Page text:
Progress made on pancreatic cancer vaccine

Progress has been announced on a vaccine to fight pancreatic cancer, which currently kills three-quarters of those diagnosed within a year and 95 percent within five years.

The vaccine uses a new approach by teaching a patient's immune system to recognize and fight the cancer.

"What you're essentially trying to do is have the immune system recognize pancreatic cancer as being foreign," Dr. Dan Laheru told CBS News.

The vaccine is made of harmless, radiated pancreatic cancer tumors. The cells of the vaccine are then genetically engineered to make the immune system seem them as the enemy and attack the cancer.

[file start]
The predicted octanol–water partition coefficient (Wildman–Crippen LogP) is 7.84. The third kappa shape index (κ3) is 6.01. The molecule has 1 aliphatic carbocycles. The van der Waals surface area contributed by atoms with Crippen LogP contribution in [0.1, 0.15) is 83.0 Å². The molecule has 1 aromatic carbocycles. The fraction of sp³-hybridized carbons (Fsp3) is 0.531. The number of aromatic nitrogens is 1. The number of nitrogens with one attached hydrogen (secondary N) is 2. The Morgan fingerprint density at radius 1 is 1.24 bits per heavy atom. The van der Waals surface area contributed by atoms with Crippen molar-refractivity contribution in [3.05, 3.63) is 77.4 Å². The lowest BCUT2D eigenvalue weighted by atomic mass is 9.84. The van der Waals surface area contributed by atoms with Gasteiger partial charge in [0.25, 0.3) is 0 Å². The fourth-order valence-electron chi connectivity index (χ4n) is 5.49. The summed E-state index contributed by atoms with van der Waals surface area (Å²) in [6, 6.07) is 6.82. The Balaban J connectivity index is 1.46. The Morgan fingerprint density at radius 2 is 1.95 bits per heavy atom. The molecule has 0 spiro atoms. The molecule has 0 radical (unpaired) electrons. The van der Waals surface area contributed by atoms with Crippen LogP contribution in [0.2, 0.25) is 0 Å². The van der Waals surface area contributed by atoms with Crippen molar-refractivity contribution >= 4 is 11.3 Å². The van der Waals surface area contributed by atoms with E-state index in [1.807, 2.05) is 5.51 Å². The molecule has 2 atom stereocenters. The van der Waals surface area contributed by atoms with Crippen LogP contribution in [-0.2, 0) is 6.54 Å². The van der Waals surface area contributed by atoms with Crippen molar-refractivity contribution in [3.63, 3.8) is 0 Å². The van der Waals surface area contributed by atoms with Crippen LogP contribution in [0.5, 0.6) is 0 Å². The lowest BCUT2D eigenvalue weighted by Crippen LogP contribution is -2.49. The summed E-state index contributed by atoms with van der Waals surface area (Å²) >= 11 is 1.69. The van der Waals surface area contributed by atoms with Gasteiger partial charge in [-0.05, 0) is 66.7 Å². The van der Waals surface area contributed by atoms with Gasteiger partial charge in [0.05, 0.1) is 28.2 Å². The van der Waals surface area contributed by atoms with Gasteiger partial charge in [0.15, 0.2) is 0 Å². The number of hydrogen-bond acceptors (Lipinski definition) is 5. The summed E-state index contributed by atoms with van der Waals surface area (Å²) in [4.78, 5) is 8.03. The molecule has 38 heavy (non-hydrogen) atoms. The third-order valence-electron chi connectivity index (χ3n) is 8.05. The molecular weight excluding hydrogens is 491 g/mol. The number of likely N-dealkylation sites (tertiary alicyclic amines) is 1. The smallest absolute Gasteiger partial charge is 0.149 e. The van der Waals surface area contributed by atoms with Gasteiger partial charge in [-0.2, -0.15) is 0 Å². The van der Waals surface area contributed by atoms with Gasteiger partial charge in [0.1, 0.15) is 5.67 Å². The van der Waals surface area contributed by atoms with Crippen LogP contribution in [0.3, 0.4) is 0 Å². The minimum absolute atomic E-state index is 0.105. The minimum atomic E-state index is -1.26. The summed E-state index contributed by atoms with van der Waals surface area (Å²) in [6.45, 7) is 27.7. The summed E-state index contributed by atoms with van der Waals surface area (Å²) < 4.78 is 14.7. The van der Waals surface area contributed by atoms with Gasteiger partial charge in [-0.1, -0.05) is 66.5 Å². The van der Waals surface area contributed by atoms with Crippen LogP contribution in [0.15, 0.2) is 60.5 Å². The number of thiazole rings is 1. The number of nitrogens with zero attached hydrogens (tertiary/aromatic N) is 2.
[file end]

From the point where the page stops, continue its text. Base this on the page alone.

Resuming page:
"The idea is that, once the immune system now recognizes cancer cells as being foreign, they have potentially the ability to recognize cancer at any time point and kill them before they have the chance to spread," Dr. Laheru told CBS News.

The ability to have the body fight off the cancer rather than through the use of chemotherapy or radiation is important, CBS News reports, because those methods may negatively affect other parts of the body in their fight against cancer.

Trials of the vaccine, which are currently in the early stages with much work to go, are accepting only patients who have first had pancreatic cancer surgery.